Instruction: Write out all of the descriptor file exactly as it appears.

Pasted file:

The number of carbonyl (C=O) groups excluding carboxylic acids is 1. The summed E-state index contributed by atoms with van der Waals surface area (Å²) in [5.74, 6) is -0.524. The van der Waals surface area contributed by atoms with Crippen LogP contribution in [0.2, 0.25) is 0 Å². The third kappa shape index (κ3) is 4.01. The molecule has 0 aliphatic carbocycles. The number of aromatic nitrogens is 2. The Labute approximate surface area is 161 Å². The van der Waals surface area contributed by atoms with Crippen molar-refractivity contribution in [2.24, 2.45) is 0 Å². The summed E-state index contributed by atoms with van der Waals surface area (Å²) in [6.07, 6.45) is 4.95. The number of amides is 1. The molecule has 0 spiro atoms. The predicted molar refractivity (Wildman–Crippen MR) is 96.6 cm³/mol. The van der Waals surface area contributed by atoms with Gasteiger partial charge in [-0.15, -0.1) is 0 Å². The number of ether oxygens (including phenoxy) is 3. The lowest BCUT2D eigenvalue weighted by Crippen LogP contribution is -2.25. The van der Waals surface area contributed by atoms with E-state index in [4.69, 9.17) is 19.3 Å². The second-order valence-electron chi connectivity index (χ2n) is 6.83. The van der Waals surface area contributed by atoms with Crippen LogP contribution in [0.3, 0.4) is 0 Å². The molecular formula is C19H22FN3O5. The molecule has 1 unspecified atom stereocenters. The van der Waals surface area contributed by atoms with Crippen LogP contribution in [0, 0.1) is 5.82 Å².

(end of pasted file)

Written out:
The number of carbonyl (C=O) groups excluding carboxylic acids is 1. The summed E-state index contributed by atoms with van der Waals surface area (Å²) in [5.74, 6) is -0.524. The van der Waals surface area contributed by atoms with Crippen LogP contribution in [0.2, 0.25) is 0 Å². The third kappa shape index (κ3) is 4.01. The molecule has 0 aliphatic carbocycles. The number of aromatic nitrogens is 2. The Labute approximate surface area is 161 Å². The van der Waals surface area contributed by atoms with Crippen molar-refractivity contribution in [2.24, 2.45) is 0 Å². The summed E-state index contributed by atoms with van der Waals surface area (Å²) in [6.07, 6.45) is 4.95. The number of amides is 1. The molecule has 0 spiro atoms. The predicted molar refractivity (Wildman–Crippen MR) is 96.6 cm³/mol. The van der Waals surface area contributed by atoms with Gasteiger partial charge in [-0.15, -0.1) is 0 Å². The number of ether oxygens (including phenoxy) is 3. The lowest BCUT2D eigenvalue weighted by Crippen LogP contribution is -2.25. The van der Waals surface area contributed by atoms with E-state index in [4.69, 9.17) is 19.3 Å². The second-order valence-electron chi connectivity index (χ2n) is 6.83. The van der Waals surface area contributed by atoms with Crippen LogP contribution in [0.3, 0.4) is 0 Å². The molecular formula is C19H22FN3O5. The molecule has 1 unspecified atom stereocenters. The van der Waals surface area contributed by atoms with Crippen LogP contribution in [0, 0.1) is 5.82 Å².